Hospitality company fined for Fair Trading Act breach

Hospitality company fined for Fair Trading Act breach

Venkat Raman
Auckland, December 24, 2019

Screenshot of Bachcare Limited Website

A New Zealand based hospitality company has been ordered by the Auckland District Court to pay fines totalling 117,000 on two charges of breaching the Fair Trading Act.

The judgement was given by presiding Judge Ajit Swaran Singh at the Auckland District Court on December 17, 2019.

“On each charge, Bachcare Limited is fined $58,500, totalling $117,000. In respect of each charge, Bachcare will also pay $130 court costs, totalling $260,” he said.

Bachcare Limited pleaded guilty to two representative charges under sections 11 and 40 (1) of the Fair Trading Act 10986 (FTA).

The Commerce Commission brought charges against the company saying, “its conduct, which was liable to mislead the public as to the characteristics, or suitability for purpose, of services. Bachcare’s conduct created an artificially positive impression of holiday accommodation, marketed on its website.”

According to the Commerce Commission, the offending occurred over a period of 16 months, from June 1, 2017 to September 28, 2018.

About Bachcare

Incorporated in 2003, Bachcare Limited is a nationwide holiday rental and accommodation company, employing approximately 40 full-time staff.

As at mid-2018, the number of annual bookings was approximately 25,000.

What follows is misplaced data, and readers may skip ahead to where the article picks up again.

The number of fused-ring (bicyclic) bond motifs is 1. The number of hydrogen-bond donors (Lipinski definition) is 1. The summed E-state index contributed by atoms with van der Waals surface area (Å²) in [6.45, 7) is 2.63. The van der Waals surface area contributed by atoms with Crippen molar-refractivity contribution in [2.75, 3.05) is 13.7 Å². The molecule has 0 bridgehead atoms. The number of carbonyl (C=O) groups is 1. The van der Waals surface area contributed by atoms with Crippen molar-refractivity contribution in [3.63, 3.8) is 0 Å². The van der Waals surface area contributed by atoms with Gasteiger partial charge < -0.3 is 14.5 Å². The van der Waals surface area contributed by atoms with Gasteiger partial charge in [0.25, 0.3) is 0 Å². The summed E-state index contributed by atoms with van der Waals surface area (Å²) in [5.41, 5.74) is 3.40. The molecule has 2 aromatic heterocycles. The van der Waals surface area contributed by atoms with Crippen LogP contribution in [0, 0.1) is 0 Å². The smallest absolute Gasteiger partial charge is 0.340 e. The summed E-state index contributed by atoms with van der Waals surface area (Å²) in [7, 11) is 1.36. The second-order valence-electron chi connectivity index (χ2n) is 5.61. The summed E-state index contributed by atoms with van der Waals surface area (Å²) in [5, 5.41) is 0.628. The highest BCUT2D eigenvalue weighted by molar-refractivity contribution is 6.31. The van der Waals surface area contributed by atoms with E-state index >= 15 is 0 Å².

The Company estimated that by number of bookings, it is the fourth largest accommodation booking platform operating in the New Zealand market.

It also provides management services through 85 to 90 contractors nationwide.

The Commerce Commission alleged that Bachcare removed negative comments from some consumer reviews before publishing them on its website and did not publish any reviews to which consumers had given a star rating of less than 3.5 out of 5.

“In doing so, Bachcare engaged in conduct that was liable to mislead consumers by creating artificially positive impressions about certain properties,” the Commission said.

Judge’s comments

In his judgement, Judge Singh observed that unlike some cases referred to counsel, the extent of offending was limited to 22% of the properties involved in rating inflation and 3.4% of the reviews which were edited. Marketing was limited to the website. In some instances, marketing included various medium such as online, television and pamphlets.

“Relative to some cases referred to in submissions, whilst Bachcare is a sizeable company, it is not in the same league as some of the much bigger companies. Whilst the harm cannot be quantified, the offending conduct infringed the purposes of FTA. It compromised the interests of the consumers, fair competition and an environment in which consumers and businesses participate confidently,” he said.

Judge Singh said that in his assessment, the level of carelessness was moderate to high for the following reasons (a) Lack of procedure and processes for compliance with FTA (b)

Failure to train and supervise staff involved in marketing (c) Whilst acknowledging that Bachcare fully cooperated with the investigations, it did not act promptly enough to remove the offending ratings and reviews.

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